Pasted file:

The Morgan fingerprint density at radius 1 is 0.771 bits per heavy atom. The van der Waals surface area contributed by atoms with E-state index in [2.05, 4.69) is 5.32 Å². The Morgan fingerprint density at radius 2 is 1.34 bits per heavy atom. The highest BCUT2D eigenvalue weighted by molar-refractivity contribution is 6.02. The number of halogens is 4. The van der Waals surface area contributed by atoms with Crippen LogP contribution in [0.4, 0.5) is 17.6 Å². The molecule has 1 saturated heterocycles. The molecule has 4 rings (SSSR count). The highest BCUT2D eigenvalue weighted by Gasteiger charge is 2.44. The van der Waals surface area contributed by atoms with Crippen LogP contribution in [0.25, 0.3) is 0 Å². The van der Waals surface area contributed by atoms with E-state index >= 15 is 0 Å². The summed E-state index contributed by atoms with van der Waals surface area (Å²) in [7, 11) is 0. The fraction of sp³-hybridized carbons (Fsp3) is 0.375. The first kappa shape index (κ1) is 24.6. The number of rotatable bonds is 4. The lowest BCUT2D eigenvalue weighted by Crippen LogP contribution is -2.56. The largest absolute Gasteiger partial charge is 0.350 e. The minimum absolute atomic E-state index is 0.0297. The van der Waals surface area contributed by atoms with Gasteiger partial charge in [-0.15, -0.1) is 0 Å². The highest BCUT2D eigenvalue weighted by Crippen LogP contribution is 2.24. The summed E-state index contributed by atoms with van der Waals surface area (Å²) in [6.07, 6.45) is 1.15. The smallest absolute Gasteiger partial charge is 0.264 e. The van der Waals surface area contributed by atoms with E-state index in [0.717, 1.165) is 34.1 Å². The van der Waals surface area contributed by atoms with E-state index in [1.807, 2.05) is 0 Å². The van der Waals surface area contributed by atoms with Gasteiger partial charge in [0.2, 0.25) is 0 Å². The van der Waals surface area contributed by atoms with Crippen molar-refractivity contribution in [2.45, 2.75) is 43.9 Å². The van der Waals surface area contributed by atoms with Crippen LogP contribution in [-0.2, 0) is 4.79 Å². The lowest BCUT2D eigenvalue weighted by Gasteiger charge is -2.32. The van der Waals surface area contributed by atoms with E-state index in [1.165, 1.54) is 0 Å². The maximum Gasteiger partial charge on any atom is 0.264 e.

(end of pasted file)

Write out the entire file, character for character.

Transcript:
The Morgan fingerprint density at radius 1 is 0.771 bits per heavy atom. The van der Waals surface area contributed by atoms with E-state index in [2.05, 4.69) is 5.32 Å². The Morgan fingerprint density at radius 2 is 1.34 bits per heavy atom. The highest BCUT2D eigenvalue weighted by molar-refractivity contribution is 6.02. The number of halogens is 4. The van der Waals surface area contributed by atoms with Crippen LogP contribution in [0.4, 0.5) is 17.6 Å². The molecule has 1 saturated heterocycles. The molecule has 4 rings (SSSR count). The highest BCUT2D eigenvalue weighted by Gasteiger charge is 2.44. The van der Waals surface area contributed by atoms with Crippen LogP contribution in [0.25, 0.3) is 0 Å². The van der Waals surface area contributed by atoms with E-state index >= 15 is 0 Å². The summed E-state index contributed by atoms with van der Waals surface area (Å²) in [7, 11) is 0. The fraction of sp³-hybridized carbons (Fsp3) is 0.375. The first kappa shape index (κ1) is 24.6. The number of rotatable bonds is 4. The lowest BCUT2D eigenvalue weighted by Crippen LogP contribution is -2.56. The largest absolute Gasteiger partial charge is 0.350 e. The minimum absolute atomic E-state index is 0.0297. The van der Waals surface area contributed by atoms with Gasteiger partial charge in [-0.15, -0.1) is 0 Å². The highest BCUT2D eigenvalue weighted by Crippen LogP contribution is 2.24. The summed E-state index contributed by atoms with van der Waals surface area (Å²) in [6.07, 6.45) is 1.15. The smallest absolute Gasteiger partial charge is 0.264 e. The van der Waals surface area contributed by atoms with E-state index in [0.717, 1.165) is 34.1 Å². The van der Waals surface area contributed by atoms with E-state index in [1.807, 2.05) is 0 Å². The van der Waals surface area contributed by atoms with Gasteiger partial charge in [0.2, 0.25) is 0 Å². The van der Waals surface area contributed by atoms with Crippen molar-refractivity contribution in [2.45, 2.75) is 43.9 Å². The van der Waals surface area contributed by atoms with Crippen LogP contribution in [-0.2, 0) is 4.79 Å². The lowest BCUT2D eigenvalue weighted by Gasteiger charge is -2.32. The van der Waals surface area contributed by atoms with E-state index in [1.165, 1.54) is 0 Å². The maximum Gasteiger partial charge on any atom is 0.264 e.